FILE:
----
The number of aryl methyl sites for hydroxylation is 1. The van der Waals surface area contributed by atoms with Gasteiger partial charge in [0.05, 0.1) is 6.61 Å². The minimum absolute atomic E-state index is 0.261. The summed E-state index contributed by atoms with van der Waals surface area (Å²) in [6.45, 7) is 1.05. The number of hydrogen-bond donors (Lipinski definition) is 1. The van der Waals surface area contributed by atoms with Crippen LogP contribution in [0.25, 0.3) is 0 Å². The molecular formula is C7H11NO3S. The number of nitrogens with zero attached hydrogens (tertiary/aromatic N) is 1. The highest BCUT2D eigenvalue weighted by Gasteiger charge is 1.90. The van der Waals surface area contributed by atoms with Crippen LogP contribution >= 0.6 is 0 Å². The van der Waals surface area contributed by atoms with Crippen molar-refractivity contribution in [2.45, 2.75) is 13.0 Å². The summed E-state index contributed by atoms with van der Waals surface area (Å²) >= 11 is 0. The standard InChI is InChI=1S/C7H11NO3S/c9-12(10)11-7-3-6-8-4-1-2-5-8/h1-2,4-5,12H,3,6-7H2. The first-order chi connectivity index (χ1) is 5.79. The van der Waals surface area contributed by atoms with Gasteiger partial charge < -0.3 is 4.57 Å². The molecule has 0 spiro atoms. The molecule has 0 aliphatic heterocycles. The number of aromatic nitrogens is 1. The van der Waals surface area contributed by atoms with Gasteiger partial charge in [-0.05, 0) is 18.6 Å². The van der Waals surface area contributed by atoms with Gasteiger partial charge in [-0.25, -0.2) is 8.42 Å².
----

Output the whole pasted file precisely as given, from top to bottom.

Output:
The number of aryl methyl sites for hydroxylation is 1. The van der Waals surface area contributed by atoms with Gasteiger partial charge in [0.05, 0.1) is 6.61 Å². The minimum absolute atomic E-state index is 0.261. The summed E-state index contributed by atoms with van der Waals surface area (Å²) in [6.45, 7) is 1.05. The number of hydrogen-bond donors (Lipinski definition) is 1. The van der Waals surface area contributed by atoms with Crippen LogP contribution in [0.25, 0.3) is 0 Å². The molecular formula is C7H11NO3S. The number of nitrogens with zero attached hydrogens (tertiary/aromatic N) is 1. The highest BCUT2D eigenvalue weighted by Gasteiger charge is 1.90. The van der Waals surface area contributed by atoms with Crippen LogP contribution >= 0.6 is 0 Å². The van der Waals surface area contributed by atoms with Crippen molar-refractivity contribution in [2.45, 2.75) is 13.0 Å². The summed E-state index contributed by atoms with van der Waals surface area (Å²) >= 11 is 0. The standard InChI is InChI=1S/C7H11NO3S/c9-12(10)11-7-3-6-8-4-1-2-5-8/h1-2,4-5,12H,3,6-7H2. The first-order chi connectivity index (χ1) is 5.79. The van der Waals surface area contributed by atoms with Gasteiger partial charge < -0.3 is 4.57 Å². The molecule has 0 spiro atoms. The molecule has 0 aliphatic heterocycles. The number of aromatic nitrogens is 1. The van der Waals surface area contributed by atoms with Gasteiger partial charge in [-0.05, 0) is 18.6 Å². The van der Waals surface area contributed by atoms with Gasteiger partial charge in [-0.25, -0.2) is 8.42 Å².